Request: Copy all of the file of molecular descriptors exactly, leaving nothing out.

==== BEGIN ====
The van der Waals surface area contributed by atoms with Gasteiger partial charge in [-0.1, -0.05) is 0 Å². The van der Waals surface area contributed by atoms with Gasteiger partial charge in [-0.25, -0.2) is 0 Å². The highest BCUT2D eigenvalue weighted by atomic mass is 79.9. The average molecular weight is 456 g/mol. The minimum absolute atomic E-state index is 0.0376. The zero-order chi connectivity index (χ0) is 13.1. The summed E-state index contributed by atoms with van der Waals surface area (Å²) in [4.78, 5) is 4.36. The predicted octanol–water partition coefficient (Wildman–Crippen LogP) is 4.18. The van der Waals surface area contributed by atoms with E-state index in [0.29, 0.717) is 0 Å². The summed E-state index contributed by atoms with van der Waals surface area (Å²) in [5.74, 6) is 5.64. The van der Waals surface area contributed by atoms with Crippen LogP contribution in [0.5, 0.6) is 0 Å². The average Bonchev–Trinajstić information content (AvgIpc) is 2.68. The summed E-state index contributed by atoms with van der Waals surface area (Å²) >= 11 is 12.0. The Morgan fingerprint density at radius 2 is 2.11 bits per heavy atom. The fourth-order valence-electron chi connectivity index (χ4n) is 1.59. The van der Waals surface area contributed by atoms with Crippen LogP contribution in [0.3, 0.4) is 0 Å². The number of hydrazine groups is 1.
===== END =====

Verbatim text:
The van der Waals surface area contributed by atoms with Gasteiger partial charge in [-0.1, -0.05) is 0 Å². The van der Waals surface area contributed by atoms with Gasteiger partial charge in [-0.25, -0.2) is 0 Å². The highest BCUT2D eigenvalue weighted by atomic mass is 79.9. The average molecular weight is 456 g/mol. The minimum absolute atomic E-state index is 0.0376. The zero-order chi connectivity index (χ0) is 13.1. The summed E-state index contributed by atoms with van der Waals surface area (Å²) in [4.78, 5) is 4.36. The predicted octanol–water partition coefficient (Wildman–Crippen LogP) is 4.18. The van der Waals surface area contributed by atoms with E-state index in [0.29, 0.717) is 0 Å². The summed E-state index contributed by atoms with van der Waals surface area (Å²) in [5.74, 6) is 5.64. The van der Waals surface area contributed by atoms with Crippen LogP contribution in [0.5, 0.6) is 0 Å². The average Bonchev–Trinajstić information content (AvgIpc) is 2.68. The summed E-state index contributed by atoms with van der Waals surface area (Å²) >= 11 is 12.0. The Morgan fingerprint density at radius 2 is 2.11 bits per heavy atom. The fourth-order valence-electron chi connectivity index (χ4n) is 1.59. The van der Waals surface area contributed by atoms with Crippen LogP contribution in [0.3, 0.4) is 0 Å². The number of hydrazine groups is 1.